You need to call on ALL the enthusiastic supporters you had - especially those revolutionaries from your initial election! Ask them NOW to show up, organize and cover your back. Ask them to stop the Republicans from delaying; insulting you by suggesting you wait until after the election.

Well said! And while we're trying to get Obama's attention, let's ask two more things of him:
Dear President Obama, please get on the Bully Pulpit and ask everyone in this nation to see Michael Moore's "Where to Invade Next".
Secondly, issue a Presidential Pardon to Edward Snowden and Chelsea Manning. If you think this could damage the Democratic chances in the Nov. election, just keep in mind what FDR said about "Fear" and also you could wait until after the election is over.
 
 
+27 # Robbee 2016-02-15 20:04
eat your hearts out, folks! i spent the afternoon with bernie, along with about 13,000 other fans! - go bernie!
 
 
+31 # davehaze 2016-02-15 20:59
No morality, patriotism, or origionalintent in stopping the vote count and enconscing Georgie Bush in the white house. Just the regular bunch of phony old men. Scalia the santimonious phoniest, and corporate loving, military loving ass to boot.
 
 
+32 # Shades of gray matter 2016-02-15 21:04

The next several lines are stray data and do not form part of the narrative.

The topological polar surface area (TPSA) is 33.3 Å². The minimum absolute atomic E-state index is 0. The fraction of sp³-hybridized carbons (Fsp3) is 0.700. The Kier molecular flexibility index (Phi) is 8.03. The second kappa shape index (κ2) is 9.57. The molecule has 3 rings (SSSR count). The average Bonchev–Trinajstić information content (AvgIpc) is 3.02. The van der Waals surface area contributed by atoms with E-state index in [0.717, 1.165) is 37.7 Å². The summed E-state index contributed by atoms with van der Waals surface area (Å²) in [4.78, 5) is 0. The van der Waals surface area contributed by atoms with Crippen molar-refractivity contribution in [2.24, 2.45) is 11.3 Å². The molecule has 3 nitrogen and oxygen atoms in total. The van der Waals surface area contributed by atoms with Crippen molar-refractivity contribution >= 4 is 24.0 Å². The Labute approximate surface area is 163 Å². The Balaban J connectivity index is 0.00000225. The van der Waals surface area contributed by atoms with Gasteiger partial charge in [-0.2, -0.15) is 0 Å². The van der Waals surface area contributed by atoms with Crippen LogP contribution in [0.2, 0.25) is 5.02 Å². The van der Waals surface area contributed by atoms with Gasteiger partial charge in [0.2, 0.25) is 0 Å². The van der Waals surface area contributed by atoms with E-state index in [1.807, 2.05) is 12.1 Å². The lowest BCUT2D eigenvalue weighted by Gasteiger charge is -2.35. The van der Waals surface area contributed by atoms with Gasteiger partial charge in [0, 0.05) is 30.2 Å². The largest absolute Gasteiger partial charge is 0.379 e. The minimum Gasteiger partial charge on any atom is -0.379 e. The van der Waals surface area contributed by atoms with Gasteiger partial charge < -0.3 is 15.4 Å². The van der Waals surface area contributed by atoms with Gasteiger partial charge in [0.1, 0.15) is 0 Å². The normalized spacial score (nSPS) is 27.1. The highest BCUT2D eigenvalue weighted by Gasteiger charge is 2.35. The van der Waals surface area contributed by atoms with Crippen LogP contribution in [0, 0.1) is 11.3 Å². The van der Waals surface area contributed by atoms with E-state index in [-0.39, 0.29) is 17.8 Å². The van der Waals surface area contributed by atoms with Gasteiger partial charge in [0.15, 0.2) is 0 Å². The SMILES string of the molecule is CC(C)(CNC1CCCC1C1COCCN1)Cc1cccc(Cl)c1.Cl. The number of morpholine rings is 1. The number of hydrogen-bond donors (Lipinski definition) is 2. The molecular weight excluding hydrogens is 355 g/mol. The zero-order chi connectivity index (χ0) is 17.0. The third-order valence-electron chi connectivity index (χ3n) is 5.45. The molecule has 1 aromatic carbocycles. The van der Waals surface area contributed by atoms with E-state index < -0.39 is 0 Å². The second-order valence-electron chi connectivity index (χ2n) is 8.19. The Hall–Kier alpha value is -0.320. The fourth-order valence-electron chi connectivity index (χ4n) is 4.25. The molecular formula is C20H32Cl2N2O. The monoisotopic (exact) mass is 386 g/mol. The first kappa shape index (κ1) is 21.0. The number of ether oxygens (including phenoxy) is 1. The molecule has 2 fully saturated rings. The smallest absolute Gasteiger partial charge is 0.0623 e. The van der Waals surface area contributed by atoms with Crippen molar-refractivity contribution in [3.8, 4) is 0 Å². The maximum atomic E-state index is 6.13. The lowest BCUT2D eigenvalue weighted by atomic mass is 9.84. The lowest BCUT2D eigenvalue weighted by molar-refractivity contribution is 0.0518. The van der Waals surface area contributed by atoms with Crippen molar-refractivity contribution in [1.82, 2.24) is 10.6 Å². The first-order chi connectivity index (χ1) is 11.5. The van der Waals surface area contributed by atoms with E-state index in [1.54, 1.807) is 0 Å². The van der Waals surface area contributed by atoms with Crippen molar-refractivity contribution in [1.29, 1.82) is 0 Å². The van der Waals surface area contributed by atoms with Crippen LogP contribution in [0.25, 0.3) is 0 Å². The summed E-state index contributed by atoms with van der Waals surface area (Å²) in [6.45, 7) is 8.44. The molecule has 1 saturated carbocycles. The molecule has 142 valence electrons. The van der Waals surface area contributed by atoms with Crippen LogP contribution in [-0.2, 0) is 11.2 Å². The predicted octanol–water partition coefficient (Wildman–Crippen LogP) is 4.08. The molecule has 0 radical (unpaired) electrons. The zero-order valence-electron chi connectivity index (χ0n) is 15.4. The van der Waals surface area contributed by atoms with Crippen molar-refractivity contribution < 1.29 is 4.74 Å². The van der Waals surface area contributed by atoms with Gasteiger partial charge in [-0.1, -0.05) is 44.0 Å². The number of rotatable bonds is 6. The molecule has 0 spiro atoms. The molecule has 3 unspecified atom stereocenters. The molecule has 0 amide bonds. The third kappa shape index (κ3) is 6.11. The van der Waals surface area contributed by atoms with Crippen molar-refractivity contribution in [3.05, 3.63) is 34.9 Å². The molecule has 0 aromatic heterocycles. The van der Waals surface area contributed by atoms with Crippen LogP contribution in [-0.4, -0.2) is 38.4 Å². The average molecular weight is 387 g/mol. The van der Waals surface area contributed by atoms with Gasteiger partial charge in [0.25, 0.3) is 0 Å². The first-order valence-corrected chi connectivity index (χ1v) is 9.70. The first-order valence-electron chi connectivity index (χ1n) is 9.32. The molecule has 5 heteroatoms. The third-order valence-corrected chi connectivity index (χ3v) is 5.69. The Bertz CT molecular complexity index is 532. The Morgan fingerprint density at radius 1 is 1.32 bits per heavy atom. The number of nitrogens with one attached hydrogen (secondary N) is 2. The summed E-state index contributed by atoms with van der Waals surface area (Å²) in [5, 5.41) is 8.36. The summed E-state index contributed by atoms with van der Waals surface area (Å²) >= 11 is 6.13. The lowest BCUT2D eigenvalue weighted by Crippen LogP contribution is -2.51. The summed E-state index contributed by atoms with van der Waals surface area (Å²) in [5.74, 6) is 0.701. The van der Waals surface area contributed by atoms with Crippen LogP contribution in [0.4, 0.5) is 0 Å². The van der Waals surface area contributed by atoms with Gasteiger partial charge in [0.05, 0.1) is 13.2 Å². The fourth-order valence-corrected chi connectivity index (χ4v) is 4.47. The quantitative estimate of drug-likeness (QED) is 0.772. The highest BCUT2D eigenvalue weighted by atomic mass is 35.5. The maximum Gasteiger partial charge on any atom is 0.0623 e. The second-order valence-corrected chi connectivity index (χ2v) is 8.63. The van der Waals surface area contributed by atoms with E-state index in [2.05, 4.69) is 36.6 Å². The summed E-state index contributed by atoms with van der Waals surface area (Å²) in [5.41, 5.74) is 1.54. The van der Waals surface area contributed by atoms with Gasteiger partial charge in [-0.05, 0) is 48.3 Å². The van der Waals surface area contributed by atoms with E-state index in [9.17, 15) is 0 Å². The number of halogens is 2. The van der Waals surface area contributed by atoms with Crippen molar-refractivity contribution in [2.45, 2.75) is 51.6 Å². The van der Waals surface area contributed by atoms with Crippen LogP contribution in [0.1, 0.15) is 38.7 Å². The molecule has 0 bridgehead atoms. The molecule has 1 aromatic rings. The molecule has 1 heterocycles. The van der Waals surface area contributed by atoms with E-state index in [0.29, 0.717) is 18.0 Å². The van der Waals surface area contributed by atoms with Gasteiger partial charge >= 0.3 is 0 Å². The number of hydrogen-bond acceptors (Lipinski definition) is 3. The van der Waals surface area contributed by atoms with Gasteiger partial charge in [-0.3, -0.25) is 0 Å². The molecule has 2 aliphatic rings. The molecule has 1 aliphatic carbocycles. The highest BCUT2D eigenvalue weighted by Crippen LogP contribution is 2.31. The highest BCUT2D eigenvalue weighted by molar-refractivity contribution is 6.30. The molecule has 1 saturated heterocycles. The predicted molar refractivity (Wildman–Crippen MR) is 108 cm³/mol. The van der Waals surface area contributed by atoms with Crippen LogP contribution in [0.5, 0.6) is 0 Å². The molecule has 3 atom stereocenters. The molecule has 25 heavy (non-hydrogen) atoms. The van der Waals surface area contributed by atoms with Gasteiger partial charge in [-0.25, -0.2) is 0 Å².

I think Antonin Mussolini was a sophist, minus the soft fist. Yes, he could make a case, cherry picking the Bible, for exactly how many angels could sit on the head of a pin. I would go with the child who would say, "Wouldn't that hurt?" Yes, he was very clever. But only a culture in DEEP TROUBLE would not see him for an evil nutcase. C'mon. He knowingly committed treason, for godssake.
 
 
+33 # Shades of gray matter 2016-02-15 21:13
I beg your forgiveness for doing so, but I too graduated #1. NOT because I was smart. But because I was a CHUMP. Because I eagerly soaked up propaganda lies and bullshit. I've spent 50 years trying to unlearn all that crap. You soak up their lies, get rewarded for it, and it becomes a trap. An anti-intellectu al prison where, worst of all, you don't know what you don't know. He never figured that out, so he wasn't such a genius. I bet he rejected most biology and cosmology. Dumb, actually.
 
 
+26 # elkingo 2016-02-15 21:42
For all his outward charm and witty "endearing" personality, Scalia was a self-fascinated narcissistic religious fanatic fascist. Mumia is surprisingly fair and temperate. Real warmth with no compassion.
Such people, note, are not dissembling or hypocrites. Just fucked up in the head, verging toward psychopathy. Imagine: people should be put to death having had due process, even if innocent.
 
 
+14 # shgo 2016-02-15 23:07
are we ready to go to DC and take our country back from the republithugs yet???? We need to be in the streets of our nation's capital NOW.
 
 
+22 # tm7devils 2016-02-15 23:08
Scalia proved only one thing...intelli gence, morality, ethics and critical thinking can all be mutually exclusive.
 
 
+27 # wmarcelle@earthlink.net 2016-02-16 00:41